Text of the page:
Australian coal index edges to new low; utility buying bumps European index
The ICIS physical coal index for Australian coal remains the most under pressure of the three ICIS physical coal indices, as buying interest from Asia remains tepid on the spot market, while Atlantic basin prices rallied as utilities started buying with more gusto.
The South African index continued its rebound from the lows notched recently, but sources thought this was mainly because of producers refusing to drop prices much lower.
The price of 6,000Kcal/kg coal sold on a DES ARA basis was reasonably volatile during September, as a number of factors came into play. Utility buying, particularly by German companies, was one source of upward pressure, with 46 index-qualifying deals reported to ICIS during the month, up from 32 a month earlier.
One major utility that has dominated the sell side of the Europe swaps and physical market for the past five or six months also switched to the buy side, boosting prices further. The switch of sides might have been because of a threatened strike by the railway workers for Colombian freight company Fenoco, with the utility unwilling to get caught short amid a bullish power market and potential disruption to Colombian supply.
Freight prices have been a factor too. Chinese demand for iron ore kept freight rates high, and the availability of dry-bulk vessels in the Atlantic market has become tighter, pushing up the cost of transporting coal.
The ICIS DES ARA physical coal index gained 5% to close at $79.089/tonne from a month earlier.
Australian indices fall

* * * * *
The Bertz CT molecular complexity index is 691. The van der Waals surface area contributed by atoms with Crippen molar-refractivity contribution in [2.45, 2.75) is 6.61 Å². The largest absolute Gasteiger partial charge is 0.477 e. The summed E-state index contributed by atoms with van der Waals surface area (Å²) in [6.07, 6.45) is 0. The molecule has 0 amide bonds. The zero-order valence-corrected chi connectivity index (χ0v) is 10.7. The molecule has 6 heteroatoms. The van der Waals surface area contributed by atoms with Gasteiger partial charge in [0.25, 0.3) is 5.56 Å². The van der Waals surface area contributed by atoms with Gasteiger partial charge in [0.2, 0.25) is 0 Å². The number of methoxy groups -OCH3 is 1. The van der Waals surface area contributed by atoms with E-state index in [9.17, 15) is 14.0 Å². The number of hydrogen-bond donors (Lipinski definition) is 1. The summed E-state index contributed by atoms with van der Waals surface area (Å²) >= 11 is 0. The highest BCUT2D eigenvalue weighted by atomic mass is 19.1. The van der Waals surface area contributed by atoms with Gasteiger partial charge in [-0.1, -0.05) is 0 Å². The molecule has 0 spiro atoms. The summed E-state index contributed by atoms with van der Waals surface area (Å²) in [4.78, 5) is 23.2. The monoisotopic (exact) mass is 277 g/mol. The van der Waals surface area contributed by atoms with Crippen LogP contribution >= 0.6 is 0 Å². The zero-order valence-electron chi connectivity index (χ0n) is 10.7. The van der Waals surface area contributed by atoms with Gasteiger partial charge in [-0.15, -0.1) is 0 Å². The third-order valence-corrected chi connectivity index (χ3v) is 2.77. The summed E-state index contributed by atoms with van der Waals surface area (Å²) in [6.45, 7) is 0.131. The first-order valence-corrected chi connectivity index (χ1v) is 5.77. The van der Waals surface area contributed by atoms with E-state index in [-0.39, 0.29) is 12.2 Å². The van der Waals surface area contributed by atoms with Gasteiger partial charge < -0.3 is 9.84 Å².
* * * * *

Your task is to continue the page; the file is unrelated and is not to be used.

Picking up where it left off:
The Australian spot market for coal sold on an FOB Newcastle basis remains under pressure. The decline of Chinese domestic coal prices continued for most of the month, pricing international coal out of the Chinese market.
But while rising freight rates globally were bearish for demand, they bumped up prices as coal sold on an FOB Newcastle basis tracked DES ARA prices. Another round of negotiations between Japanese utilities and Australian buyers for an annual supply contract, beginning 1 October, started mid-month. Sources thought this might also be a factor in the gains on Australian prices in the second half of the month.
The final price is usually a few dollars above the FOB Newcastle spot market. The price agreed for July ‘13-June ‘14 between Japanese utilities and Australian suppliers settled at $89.95/tonne, down $5.05/tonne from the annual negotiations for April ‘13-March ‘14, sources said in late June. Given the bearish path of prices since then, the next deal is expected to be lower again.
The ICIS FOB Newcastle physical index for coal for September ’13 was $78.311/tonne, a new low and down from $78.469/tonne in August.
South African activity limited
Finally, 6,000Kcal/kg coal sold from South Africa was under pressure from the weakness in the economies of some of its neighbouring markets, such as India. Coal sold on an FOB RB basis was pressured by weak Chinese domestic coal prices too. The key Chinese Bohai-Rim steam coal index touched five-year lows during the month, and with freight rates where they are, there is little incentive to sail South African coal to China.
But deal activity was limited in South Africa even if the number of index-qualifying deals rose to 14 from 7. Producers are reluctant to drop prices, sources said. And prices tracked the coal sold through DES ARA higher.
The ICIS FOB RB physical coal index for September ’13 was $74.613/tonne, up from $73.664/tonne a month earlier. Fionn O’Raghallaigh
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